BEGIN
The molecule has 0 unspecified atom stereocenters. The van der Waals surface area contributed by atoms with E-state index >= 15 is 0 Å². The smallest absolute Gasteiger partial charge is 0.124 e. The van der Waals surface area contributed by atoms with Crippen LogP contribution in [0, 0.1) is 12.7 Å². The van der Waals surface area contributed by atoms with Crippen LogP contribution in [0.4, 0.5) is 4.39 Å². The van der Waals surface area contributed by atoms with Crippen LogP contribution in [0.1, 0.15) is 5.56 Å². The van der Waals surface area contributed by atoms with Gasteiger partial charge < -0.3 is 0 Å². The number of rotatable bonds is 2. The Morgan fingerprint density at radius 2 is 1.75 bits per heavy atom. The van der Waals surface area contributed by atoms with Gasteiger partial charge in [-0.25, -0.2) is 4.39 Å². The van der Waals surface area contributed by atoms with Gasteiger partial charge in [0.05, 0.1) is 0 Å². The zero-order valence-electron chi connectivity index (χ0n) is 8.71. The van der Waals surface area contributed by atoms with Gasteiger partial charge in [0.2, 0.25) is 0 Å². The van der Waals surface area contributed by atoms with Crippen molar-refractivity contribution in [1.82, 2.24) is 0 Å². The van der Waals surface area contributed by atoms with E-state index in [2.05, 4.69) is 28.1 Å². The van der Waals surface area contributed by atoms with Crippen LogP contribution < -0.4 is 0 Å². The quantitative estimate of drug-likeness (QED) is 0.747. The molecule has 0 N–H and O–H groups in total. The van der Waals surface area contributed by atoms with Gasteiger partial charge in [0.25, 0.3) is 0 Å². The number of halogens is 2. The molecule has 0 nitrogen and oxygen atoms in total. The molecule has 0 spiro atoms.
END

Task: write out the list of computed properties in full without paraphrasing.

The molecule has 0 unspecified atom stereocenters. The van der Waals surface area contributed by atoms with E-state index >= 15 is 0 Å². The smallest absolute Gasteiger partial charge is 0.124 e. The van der Waals surface area contributed by atoms with Crippen LogP contribution in [0, 0.1) is 12.7 Å². The van der Waals surface area contributed by atoms with Crippen LogP contribution in [0.4, 0.5) is 4.39 Å². The van der Waals surface area contributed by atoms with Crippen LogP contribution in [0.1, 0.15) is 5.56 Å². The van der Waals surface area contributed by atoms with Gasteiger partial charge < -0.3 is 0 Å². The number of rotatable bonds is 2. The Morgan fingerprint density at radius 2 is 1.75 bits per heavy atom. The van der Waals surface area contributed by atoms with Gasteiger partial charge in [-0.25, -0.2) is 4.39 Å². The van der Waals surface area contributed by atoms with Gasteiger partial charge in [0.05, 0.1) is 0 Å². The zero-order valence-electron chi connectivity index (χ0n) is 8.71. The van der Waals surface area contributed by atoms with Gasteiger partial charge in [0.2, 0.25) is 0 Å². The van der Waals surface area contributed by atoms with Crippen molar-refractivity contribution in [1.82, 2.24) is 0 Å². The van der Waals surface area contributed by atoms with E-state index in [2.05, 4.69) is 28.1 Å². The van der Waals surface area contributed by atoms with Crippen LogP contribution < -0.4 is 0 Å². The quantitative estimate of drug-likeness (QED) is 0.747. The molecule has 0 N–H and O–H groups in total. The van der Waals surface area contributed by atoms with Gasteiger partial charge in [0.25, 0.3) is 0 Å². The number of halogens is 2. The molecule has 0 nitrogen and oxygen atoms in total. The molecule has 0 spiro atoms.